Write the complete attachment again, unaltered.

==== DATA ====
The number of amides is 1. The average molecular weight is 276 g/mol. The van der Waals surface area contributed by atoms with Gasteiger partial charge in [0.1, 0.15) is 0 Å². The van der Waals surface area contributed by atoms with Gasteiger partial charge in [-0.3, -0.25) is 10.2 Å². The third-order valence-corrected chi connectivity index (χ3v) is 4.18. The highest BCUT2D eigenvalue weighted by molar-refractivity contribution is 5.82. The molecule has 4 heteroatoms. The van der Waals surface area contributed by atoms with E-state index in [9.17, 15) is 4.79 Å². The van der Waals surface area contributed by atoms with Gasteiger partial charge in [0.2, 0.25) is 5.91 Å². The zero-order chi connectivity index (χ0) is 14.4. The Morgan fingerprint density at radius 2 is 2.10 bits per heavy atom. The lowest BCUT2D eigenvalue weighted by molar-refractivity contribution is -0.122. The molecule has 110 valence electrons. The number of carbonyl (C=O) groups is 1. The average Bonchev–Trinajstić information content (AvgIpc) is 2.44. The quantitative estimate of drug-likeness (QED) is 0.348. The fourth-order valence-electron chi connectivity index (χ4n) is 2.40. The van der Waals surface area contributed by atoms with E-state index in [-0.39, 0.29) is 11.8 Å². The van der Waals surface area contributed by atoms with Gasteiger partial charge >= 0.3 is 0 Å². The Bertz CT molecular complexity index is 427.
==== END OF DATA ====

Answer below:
The number of amides is 1. The average molecular weight is 276 g/mol. The van der Waals surface area contributed by atoms with Gasteiger partial charge in [0.1, 0.15) is 0 Å². The van der Waals surface area contributed by atoms with Gasteiger partial charge in [-0.3, -0.25) is 10.2 Å². The third-order valence-corrected chi connectivity index (χ3v) is 4.18. The highest BCUT2D eigenvalue weighted by molar-refractivity contribution is 5.82. The molecule has 4 heteroatoms. The van der Waals surface area contributed by atoms with E-state index in [9.17, 15) is 4.79 Å². The van der Waals surface area contributed by atoms with Gasteiger partial charge in [0.2, 0.25) is 5.91 Å². The zero-order chi connectivity index (χ0) is 14.4. The Morgan fingerprint density at radius 2 is 2.10 bits per heavy atom. The lowest BCUT2D eigenvalue weighted by molar-refractivity contribution is -0.122. The molecule has 110 valence electrons. The number of carbonyl (C=O) groups is 1. The average Bonchev–Trinajstić information content (AvgIpc) is 2.44. The quantitative estimate of drug-likeness (QED) is 0.348. The fourth-order valence-electron chi connectivity index (χ4n) is 2.40. The van der Waals surface area contributed by atoms with E-state index in [-0.39, 0.29) is 11.8 Å². The van der Waals surface area contributed by atoms with Gasteiger partial charge >= 0.3 is 0 Å². The Bertz CT molecular complexity index is 427.